When you first get a new credit card, you may be more interested in the card’s rewards program than its benefits, such as travel insurance and purchase protection. But don’t wait until the last minute – or worse, wait until you need that rental car coverage, like I did – to learn what your card offers.
Recently, I got a firsthand taste of what it’s like to find yourself in an emergency without a clear idea of how your card can help you. On a trip to the Midwest, I accidentally hit a curb and damaged the side of my rental car.
As soon as I saw the damage, I panicked and immediately tried to remember which credit card my husband had used to book the rental car.
In the meantime, I frantically googled stories on rental car insurance and learned that most cards offer only secondary car insurance. This means you first have to tap your primary car insurance provider before your card will cover any remaining bills.
I am embarrassed to admit, having written about credit cards for years, that I didn’t know this. I wrongly assumed that most cards that advertised car rental insurance offered primary coverage.
Did the credit card he used include primary or secondary coverage for rental cars? Should we have used a different credit card with better coverage?
I also learned that the credit card company might not even cover the claim since I wasn’t listed as the primary driver of the rental car. This was also news to me. I assumed that the card would cover any damage that occurred on the rental car it paid for.
Some cards also restrict how long you can rent the car or what type of vehicle it will cover. For example, if you’ve rented the car for more than two weeks, your card issuer might refuse to cover the damage. Your card issuer might also refuse to pay up if you rented a truck or extra large van, damaged the car on an off-road or rented your car in a foreign country.
Because I was traveling, I didn’t have a copy of our credit cards’ benefits information with me, so I would have to look it up online – or call the number on the back of the card – once I learned which card we had used.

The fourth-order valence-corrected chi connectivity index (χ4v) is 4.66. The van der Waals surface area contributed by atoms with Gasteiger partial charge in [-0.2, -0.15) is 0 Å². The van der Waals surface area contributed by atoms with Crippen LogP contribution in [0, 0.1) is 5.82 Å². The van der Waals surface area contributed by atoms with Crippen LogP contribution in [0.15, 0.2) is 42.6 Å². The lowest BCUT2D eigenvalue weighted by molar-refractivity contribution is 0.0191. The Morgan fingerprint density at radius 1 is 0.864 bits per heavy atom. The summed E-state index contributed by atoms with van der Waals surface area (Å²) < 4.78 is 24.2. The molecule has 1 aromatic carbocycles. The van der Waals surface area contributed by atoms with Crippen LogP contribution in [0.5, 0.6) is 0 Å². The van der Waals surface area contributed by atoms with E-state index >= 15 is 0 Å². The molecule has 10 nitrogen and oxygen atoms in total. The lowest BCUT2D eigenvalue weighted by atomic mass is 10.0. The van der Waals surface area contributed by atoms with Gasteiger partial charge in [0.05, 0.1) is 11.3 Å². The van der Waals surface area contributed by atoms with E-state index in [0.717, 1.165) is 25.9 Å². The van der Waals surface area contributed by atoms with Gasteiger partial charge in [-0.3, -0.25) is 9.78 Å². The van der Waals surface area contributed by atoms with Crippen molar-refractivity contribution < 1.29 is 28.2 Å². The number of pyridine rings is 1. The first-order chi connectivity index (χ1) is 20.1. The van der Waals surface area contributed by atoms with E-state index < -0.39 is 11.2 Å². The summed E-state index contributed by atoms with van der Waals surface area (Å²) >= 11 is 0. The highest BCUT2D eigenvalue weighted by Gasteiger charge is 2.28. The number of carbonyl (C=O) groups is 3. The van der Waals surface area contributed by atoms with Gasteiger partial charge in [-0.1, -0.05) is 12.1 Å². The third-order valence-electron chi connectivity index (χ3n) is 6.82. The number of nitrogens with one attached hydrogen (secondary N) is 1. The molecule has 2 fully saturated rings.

I would also have to look up which number to call to start a claim, what forms I needed to fill out and save and what else I needed to do now that I had added a big gash to the side of my rental car. I felt so overwhelmed and intimidated by the whole process that I was tempted to just forget it and find a way to pay for the damage myself.
Eventually, I learned that my husband had used his Chase Sapphire Reserve card, which offers one of the most generous car insurance policies. Unlike most credit cards, it offers primary insurance and also covers secondary drivers (including drivers who aren’t authorized users of the card).
Ultimately, we ended up not using the card’s rental car coverage. It turned out that my husband had paid for the rental company’s insurance coverage because his employer was footing some of the bill and required full coverage.
The end result: Having insurance on the rental car saved us from paying potentially hundreds of dollars in labor and repair costs.
And I learned an important lesson: An emergency is the worst time to learn what benefits your credit card offers.
If I had to do it all over again, I would have created a cheat sheet for myself before traveling that listed what specific insurance benefits our cards offered and what steps we needed to take to file a claim. That way, I wouldn’t have felt so paralyzed by the whole ordeal.
Or, if I had been thinking straight in the heat of the moment, I could have used the Sift app that I recently downloaded to my phone. It lists all the benefits a card offers and provides hot links to important phone numbers.
Either way, I don’t want to be caught off guard the next time I travel and run into some kind of emergency. In the future, I am determined to read about all of my cards’ benefits, carefully wade through the fine print and learn exactly what is and isn’t available.
See related: How your card’s travel insurance can save you, Which cards are best for renting a car?, Renting a car? Know whether your card adds insurance,